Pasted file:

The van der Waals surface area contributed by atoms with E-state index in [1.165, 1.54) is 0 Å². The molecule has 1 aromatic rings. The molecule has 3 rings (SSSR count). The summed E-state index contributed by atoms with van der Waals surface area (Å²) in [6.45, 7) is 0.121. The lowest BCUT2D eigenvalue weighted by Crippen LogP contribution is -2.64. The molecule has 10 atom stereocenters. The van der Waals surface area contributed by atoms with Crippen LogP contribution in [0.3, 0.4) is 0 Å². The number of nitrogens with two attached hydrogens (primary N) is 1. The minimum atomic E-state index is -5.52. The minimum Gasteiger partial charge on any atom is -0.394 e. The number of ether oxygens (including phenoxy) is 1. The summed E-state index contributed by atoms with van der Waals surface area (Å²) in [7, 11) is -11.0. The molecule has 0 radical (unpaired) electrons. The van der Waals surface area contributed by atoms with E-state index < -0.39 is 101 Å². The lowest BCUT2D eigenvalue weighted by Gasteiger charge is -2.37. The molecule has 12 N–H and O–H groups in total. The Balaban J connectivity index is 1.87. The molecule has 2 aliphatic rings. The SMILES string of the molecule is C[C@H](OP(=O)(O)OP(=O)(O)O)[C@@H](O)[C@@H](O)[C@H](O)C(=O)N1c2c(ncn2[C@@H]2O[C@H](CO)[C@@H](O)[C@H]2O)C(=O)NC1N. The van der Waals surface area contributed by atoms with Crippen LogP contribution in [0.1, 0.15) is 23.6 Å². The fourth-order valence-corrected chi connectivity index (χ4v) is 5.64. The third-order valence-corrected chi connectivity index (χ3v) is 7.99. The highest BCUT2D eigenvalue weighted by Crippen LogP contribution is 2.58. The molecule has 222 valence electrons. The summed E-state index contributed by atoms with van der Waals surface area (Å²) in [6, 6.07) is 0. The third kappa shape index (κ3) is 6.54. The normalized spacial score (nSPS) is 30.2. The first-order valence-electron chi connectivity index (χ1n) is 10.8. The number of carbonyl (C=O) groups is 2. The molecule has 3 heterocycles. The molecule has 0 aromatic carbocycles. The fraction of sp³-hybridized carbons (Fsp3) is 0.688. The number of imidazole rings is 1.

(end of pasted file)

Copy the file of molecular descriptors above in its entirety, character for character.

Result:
The van der Waals surface area contributed by atoms with E-state index in [1.165, 1.54) is 0 Å². The molecule has 1 aromatic rings. The molecule has 3 rings (SSSR count). The summed E-state index contributed by atoms with van der Waals surface area (Å²) in [6.45, 7) is 0.121. The lowest BCUT2D eigenvalue weighted by Crippen LogP contribution is -2.64. The molecule has 10 atom stereocenters. The van der Waals surface area contributed by atoms with Crippen LogP contribution in [0.3, 0.4) is 0 Å². The number of nitrogens with two attached hydrogens (primary N) is 1. The minimum atomic E-state index is -5.52. The minimum Gasteiger partial charge on any atom is -0.394 e. The number of ether oxygens (including phenoxy) is 1. The summed E-state index contributed by atoms with van der Waals surface area (Å²) in [7, 11) is -11.0. The molecule has 0 radical (unpaired) electrons. The van der Waals surface area contributed by atoms with E-state index < -0.39 is 101 Å². The lowest BCUT2D eigenvalue weighted by Gasteiger charge is -2.37. The molecule has 12 N–H and O–H groups in total. The Balaban J connectivity index is 1.87. The molecule has 2 aliphatic rings. The SMILES string of the molecule is C[C@H](OP(=O)(O)OP(=O)(O)O)[C@@H](O)[C@@H](O)[C@H](O)C(=O)N1c2c(ncn2[C@@H]2O[C@H](CO)[C@@H](O)[C@H]2O)C(=O)NC1N. The van der Waals surface area contributed by atoms with Crippen LogP contribution in [0.1, 0.15) is 23.6 Å². The fourth-order valence-corrected chi connectivity index (χ4v) is 5.64. The third-order valence-corrected chi connectivity index (χ3v) is 7.99. The highest BCUT2D eigenvalue weighted by Crippen LogP contribution is 2.58. The molecule has 222 valence electrons. The summed E-state index contributed by atoms with van der Waals surface area (Å²) in [6, 6.07) is 0. The third kappa shape index (κ3) is 6.54. The normalized spacial score (nSPS) is 30.2. The first-order valence-electron chi connectivity index (χ1n) is 10.8. The number of carbonyl (C=O) groups is 2. The molecule has 3 heterocycles. The molecule has 0 aromatic carbocycles. The fraction of sp³-hybridized carbons (Fsp3) is 0.688. The number of imidazole rings is 1.